As we move closer and closer toward the goal of becoming paperless in the digital age, many HR managers wonder if this is even an attainable goal. Aren’t there just some employee files that must (or ought) to be kept as original paper documents?
There are a few facets to this question: convenience and efficiency, legality, and practical applications. Let’s take a look at each of these considerations and how they might affect your organization’s transition to electronic files.
Convenience and Efficiency Considerations of Electronic Employee Files
There’s little question that moving away from a paper-based filing system can result in greater convenience and efficiency. There are numerous benefits to electronic storage of employee files:
- The space savings alone can be significant. Paper-based filing systems take up a lot of room, especially when you factor in the files that must be kept even after an employee leaves. Additionally, some files should not be kept together, such as personnel records and medical files. (Medical files may be necessary if an employee has a medical condition necessitating leave, among other reasons.) This means that paper storage takes up even more space—requiring at least two separate spaces for files to be stored.
- Going paperless can be a sign of an organization’s dedication to sustainable practices.
- After the initial financial investment for new systems, electronic records cost less to maintain in the long term. This is due to reduced paper and ink usage as well as reduced storage fees and simpler document maintenance.
- There is less risk of electronic files being irreparably damaged—especially since electronic files can be backed up in multiple (virtual) locations.
- Electronic files can be easily stored together—even when created in different locations. This reduces redundancies and also makes it easier for managers to keep employee files in the same place that HR keeps them, when appropriate.
Legal Concerns of Electronic Employee Files
From a legal standpoint, there’s actually little concern. As long as necessary documents can be produced and printed when requested and/or required (such as during an audit), there’s typically no reason to keep the originals or use paper when digital means are available. That said, there are several important considerations from this perspective:
- It is important that some documents have time and date stamps that reflect the original creation date—and that the creation date remains visible and unchangeable even with future revisions. Employers will need to take this into account.
- It may be beneficial to document who has accessed a file over the entire time the file is kept.
- Employers need to consider the legal requirements for files and databases when creating any new electronic system.
- The format used should maintain the integrity and authenticity of the documentation. There should be no easy ways to falsify records.
- The printed versions should be legible and contain all information in an easy-to-read format.
- The documents need to be easily searchable in order to be immediately accessible when needed.
- In some cases, the employer may still need to have paper copies of documents, such as notices that are required for employees who do not have access to the electronic versions.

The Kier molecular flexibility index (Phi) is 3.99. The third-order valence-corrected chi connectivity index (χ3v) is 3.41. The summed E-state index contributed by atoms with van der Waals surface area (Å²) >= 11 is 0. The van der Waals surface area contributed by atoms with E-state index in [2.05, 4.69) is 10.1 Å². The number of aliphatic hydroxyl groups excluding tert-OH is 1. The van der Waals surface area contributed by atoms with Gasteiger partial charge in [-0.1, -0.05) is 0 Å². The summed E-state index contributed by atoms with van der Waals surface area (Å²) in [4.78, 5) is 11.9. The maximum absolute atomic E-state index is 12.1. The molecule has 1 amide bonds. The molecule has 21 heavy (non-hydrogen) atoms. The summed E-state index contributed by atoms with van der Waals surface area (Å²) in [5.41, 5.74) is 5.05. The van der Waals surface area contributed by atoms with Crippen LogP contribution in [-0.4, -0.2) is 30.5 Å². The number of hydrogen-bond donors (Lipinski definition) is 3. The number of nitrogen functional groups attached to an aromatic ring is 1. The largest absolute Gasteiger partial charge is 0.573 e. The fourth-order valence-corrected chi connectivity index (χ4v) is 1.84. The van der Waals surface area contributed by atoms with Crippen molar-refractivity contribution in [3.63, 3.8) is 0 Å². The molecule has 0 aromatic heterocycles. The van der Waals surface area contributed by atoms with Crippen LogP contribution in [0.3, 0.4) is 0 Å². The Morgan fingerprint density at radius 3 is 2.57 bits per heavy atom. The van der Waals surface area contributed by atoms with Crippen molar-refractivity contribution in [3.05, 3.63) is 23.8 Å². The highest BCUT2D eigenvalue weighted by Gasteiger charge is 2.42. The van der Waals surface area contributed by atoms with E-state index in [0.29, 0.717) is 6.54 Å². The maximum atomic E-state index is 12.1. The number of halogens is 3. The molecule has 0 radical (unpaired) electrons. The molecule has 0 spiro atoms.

Practical Considerations When Using Electronic Employee Files
From a practical standpoint, many employers are finding that switching to a primarily electronic filing system is beneficial. It’s not always without hiccups, but such a system can be implemented and maintained effectively when it’s well thought-out in advance. Some organizations have opted to still use paper documents, but then scan those documents into an electronic employee file and tag them (or otherwise make them searchable).
Here are some other practical considerations when implementing an electronic or digital employee file system:
- There should be multiple backup systems in place so that files can be accessed at any time—even during an emergency or power outage. (This might mean having server access from multiple locations and having more than one form of backup in case of a system crash.) There should also be backups in different locations in case the original documents/initial scans are destroyed.
- The system will need ample safeguards to ensure employee privacy and data security.
- The system needs to have limited access, such as via password protection. It must be clear who has access to which files. This includes ensuring that certain files are kept separate for privacy purposes. (For example, even if a manager should be able to see some personnel records, it does not mean he or she should be able to see all records for an employee. Records that contain private information and records that contain information that pertains to protected class inclusion should have additional safeguards or further limited access.)
- Document retention rules still apply, and companies may need to implement new procedures to safely purge unnecessary records without affecting current records. This also goes for procedures when there is pending litigation—companies need to modify procedures for electronic document retention/destruction during these situations as well.
Has your organization made the move to go paperless with the majority of employee files? What concerns have you encountered, and how did you manage them?
**This article does not constitute legal advice. Always consult legal counsel with questions or concerns.**
About Bridget Miller:
Bridget Miller is a business consultant with a specialized MBA in International Economics and Management, which provides a unique perspective on business challenges. She’s been working in the corporate world for over 15 years, with experience across multiple diverse departments including HR, sales, marketing, IT, commercial development, and training.